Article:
Racism is many things, of course. Take a young man raised in a Negro ghetto. We call him a rioter. But how many of us know that by age 20 he probably will have been arrested five or six times, for no special reason? People in the ghetto simply are arrested frequently on suspicion.
When he applies for a job and his arrest record comes out — that is it. The personnel director probably never even tries to find out why the young man was arrested, or if he ever was convicted of anything — as he might if a white lad were involved. And that is racism.
We grow up with these: unconscious and perhaps unintentional prejudices. But to a Negro family man, racism means that his income is about 40 percent that of a white man of comparable education and skills.
His chances of being out of work is at least twice as high. He pays more for worse housing. His schools are poor. His life expectancy is lower. He is at the bottom — unemployed or underemployed.
That is why our report had to be so disturbing. The remarkable, thing about it was that it was unanimous.
We had some trouble, nonetheless, because some of our staff people thought we were I emphasize that it was the commission’s report, not the staff’s. I think some staff members were disappointed because we and not they were running the commission. Actually, we went over every word and often made them more emphatic. Some chapters were rewritten four or five times.
There was Chapter 5, on the history of 300 years of racial prejudice in America, written for us by a foremost historian; the chairman of the history department in one of our great universities.
He entitled the chapter ‘Alienation and Protest.’ We changed that first word to ‘Rejection.’
“That’s a strong word,” he told me.
“But don’t you have to be part of something before you can be alienated from it?” I asked him.
He agreed. “Rejection” was a more factual and descriptive word.
Kerner Report insights, Part 2: Kerner urges responsibility in meeting violence
By Otto Kerner, Chairman, National Advisory Commission on Civil Disorders
Kerner urges responsibility in meeting violence
You don’t use a bazooka on a 10-year-old boy walking away from a looted store with six bottles of soft drink. You don’t fire heavy weaponry in civil disorders unless you are prepared to kill or injure many innocent people. Weaponry ought to be held back as much as possible.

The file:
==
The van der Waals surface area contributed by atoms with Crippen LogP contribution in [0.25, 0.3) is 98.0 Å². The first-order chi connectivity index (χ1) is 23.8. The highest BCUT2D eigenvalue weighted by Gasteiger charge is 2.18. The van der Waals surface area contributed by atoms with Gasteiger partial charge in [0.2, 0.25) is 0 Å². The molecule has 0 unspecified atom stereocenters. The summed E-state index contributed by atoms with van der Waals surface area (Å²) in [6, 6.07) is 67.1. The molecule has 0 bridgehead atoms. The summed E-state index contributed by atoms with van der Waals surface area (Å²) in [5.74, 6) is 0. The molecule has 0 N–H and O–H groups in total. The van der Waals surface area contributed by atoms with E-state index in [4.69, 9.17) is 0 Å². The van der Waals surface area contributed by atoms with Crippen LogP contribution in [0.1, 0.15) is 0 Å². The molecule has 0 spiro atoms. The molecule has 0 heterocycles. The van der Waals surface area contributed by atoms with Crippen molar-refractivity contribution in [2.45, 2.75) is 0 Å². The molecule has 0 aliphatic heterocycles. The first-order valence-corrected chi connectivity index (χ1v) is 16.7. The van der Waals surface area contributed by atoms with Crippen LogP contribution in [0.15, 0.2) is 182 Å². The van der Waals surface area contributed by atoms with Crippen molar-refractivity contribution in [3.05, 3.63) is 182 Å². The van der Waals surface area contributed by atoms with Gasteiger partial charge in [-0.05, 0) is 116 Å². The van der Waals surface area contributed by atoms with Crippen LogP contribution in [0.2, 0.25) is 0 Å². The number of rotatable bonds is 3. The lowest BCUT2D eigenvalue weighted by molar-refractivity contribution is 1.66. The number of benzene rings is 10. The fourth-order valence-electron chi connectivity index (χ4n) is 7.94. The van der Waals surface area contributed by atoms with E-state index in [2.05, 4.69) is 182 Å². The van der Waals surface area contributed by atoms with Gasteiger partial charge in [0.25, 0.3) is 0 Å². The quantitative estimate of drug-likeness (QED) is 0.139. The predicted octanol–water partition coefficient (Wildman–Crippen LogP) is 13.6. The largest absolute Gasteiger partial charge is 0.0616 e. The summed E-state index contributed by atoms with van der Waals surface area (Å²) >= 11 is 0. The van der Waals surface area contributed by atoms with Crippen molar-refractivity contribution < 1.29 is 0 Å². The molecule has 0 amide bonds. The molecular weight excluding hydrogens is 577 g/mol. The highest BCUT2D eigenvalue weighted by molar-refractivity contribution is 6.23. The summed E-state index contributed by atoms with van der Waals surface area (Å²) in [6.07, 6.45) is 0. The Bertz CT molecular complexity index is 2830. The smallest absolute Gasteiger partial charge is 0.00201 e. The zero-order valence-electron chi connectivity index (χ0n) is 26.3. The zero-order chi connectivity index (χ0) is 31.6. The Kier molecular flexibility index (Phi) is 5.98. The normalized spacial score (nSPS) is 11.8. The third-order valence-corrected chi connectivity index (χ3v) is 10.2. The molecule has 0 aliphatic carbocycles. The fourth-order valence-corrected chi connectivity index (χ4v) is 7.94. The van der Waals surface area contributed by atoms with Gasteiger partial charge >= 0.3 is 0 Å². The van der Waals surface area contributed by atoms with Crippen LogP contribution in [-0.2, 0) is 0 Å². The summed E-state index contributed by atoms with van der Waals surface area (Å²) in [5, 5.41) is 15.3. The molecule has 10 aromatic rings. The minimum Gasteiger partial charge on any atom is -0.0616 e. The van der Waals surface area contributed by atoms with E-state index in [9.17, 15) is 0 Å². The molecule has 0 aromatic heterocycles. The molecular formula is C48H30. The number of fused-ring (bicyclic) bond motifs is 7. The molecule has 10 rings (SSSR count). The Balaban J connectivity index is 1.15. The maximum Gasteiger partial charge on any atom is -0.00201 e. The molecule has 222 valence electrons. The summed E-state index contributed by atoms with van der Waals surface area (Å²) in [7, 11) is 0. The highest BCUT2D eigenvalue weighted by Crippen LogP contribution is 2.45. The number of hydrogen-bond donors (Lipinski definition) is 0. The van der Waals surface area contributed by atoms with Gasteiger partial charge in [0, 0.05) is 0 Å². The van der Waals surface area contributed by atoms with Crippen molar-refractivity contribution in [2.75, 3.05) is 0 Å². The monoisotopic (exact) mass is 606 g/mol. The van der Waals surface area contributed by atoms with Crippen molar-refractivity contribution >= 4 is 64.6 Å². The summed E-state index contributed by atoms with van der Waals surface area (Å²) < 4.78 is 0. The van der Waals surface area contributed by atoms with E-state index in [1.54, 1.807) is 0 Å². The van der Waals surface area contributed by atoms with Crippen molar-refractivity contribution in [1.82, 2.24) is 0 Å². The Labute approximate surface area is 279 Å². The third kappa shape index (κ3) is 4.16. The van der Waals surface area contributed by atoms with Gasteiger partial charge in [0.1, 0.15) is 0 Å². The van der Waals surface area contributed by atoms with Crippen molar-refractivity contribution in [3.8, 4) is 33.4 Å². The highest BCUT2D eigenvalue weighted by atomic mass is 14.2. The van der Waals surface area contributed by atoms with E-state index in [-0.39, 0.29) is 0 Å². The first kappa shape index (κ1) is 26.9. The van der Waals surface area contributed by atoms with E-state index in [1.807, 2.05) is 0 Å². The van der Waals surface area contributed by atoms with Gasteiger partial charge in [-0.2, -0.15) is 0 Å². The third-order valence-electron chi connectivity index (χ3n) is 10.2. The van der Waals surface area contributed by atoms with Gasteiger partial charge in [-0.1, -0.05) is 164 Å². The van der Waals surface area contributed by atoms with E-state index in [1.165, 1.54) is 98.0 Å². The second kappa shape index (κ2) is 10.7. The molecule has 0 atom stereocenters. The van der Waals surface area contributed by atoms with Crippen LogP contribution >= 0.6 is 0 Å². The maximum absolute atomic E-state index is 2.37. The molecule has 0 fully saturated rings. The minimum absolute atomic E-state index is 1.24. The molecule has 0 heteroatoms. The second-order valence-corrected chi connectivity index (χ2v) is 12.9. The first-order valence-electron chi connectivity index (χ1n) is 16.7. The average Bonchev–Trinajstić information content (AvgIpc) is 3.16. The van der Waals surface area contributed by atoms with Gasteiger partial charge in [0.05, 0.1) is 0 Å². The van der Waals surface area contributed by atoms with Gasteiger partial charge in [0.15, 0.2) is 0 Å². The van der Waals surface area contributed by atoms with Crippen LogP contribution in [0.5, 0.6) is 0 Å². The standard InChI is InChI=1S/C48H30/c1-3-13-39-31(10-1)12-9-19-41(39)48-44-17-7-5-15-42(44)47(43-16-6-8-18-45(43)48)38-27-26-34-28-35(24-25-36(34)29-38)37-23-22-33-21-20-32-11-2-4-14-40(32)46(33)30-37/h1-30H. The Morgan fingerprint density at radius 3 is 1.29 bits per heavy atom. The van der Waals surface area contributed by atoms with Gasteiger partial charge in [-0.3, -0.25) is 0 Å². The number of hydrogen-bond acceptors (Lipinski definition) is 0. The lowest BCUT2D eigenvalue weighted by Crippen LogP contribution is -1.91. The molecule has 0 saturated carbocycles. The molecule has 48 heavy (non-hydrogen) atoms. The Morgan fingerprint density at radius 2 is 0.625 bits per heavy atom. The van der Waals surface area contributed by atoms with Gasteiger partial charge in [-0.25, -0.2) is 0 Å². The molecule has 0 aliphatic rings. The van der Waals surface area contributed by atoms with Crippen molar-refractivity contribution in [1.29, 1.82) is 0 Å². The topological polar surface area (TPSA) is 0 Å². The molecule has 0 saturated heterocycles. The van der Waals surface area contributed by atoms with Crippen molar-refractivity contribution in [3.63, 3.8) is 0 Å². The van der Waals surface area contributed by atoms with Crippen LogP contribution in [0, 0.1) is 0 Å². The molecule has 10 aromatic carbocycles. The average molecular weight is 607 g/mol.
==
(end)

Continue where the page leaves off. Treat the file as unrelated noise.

Armored vehicles, automatic weapons and armor-piercing machine guns are for use against an enemy, and not a lawbreaker. All of these weapons are normally associated with war and a combat zone.
These are simple principles of crowd control. Consequently, it was disturbing, as disorders developed in our cities last year, to see a movement by local police forces to purchase heavy armament. Supply companies were carrying on sales campaigns.
I am very pleased to note that this now seems to be changing. After the report of the National Advisory Commission on Civil Disorders was issued March 1, 1968, mayors and police chiefs began getting the message.
Where they had bought armored cars and automatic weapons, they began disposing of them. The Report emphasizes that in riot control we must use only that force that is necessary to maintain law and order.
Preserving order, of course, is the first responsibility of government. Much of the criticism of our commission Report came from people who had not read it. They said we condoned the actions of irresponsible persons in riots.
This is not a fact.
Chapter 12 sets forth the commission’s position that individuals cannot be permitted to endanger public peace and safety. We also must be careful not to sacrifice the rule of law in the name of order. The guardians of the law are also subject to the law.
If you come out with a show of force, you in a sense challenge the other side to meet you. Farce begets force. There must be very strict controls on the use of weaponry, particularly in crowded conditions where many people are on hand simply because they are curious.
After the assassination of the Rev. Martin Luther King, Jr.
Let’s take the last civil outbreaks that occurred in Chicago — the rioting of April 5 and 6 that followed the assassination of the Rev. Martin Luther King Jr.
At that time, I was governor of Illinois. We had trained our National Guardsmen carefully. No one was to fire a round except on order of a superior officer, a captain of a company or battery.
As a result, the only shots that were fired by the guard were around the Cabrini housing project area at Sedgwick and Division streets, where someone was shooting from one of the high-rise buildings.
A specially-trained platoon, consisting of expert marksmen, was at the site. Under control of an officer, they first determined the area from which the shots were coming. And they were directed to shoot only at that area under order. They fired only single shots, from rifles. There was no indiscriminate firing, and fortunately no one was hurt.
In contrast, in the Detroit and Newark disorders of 1967, there had been irresponsible firing not only from rifles but from armor-piercing, .50 caliber machine guns. Guardsmen as well as policemen, were involved. Property was destroyed and innocent persons were killed or wounded in their own apartments. In most of the cases where people were shot, they were not taking part in the disturbances at all and were seeking refuge in their own homes.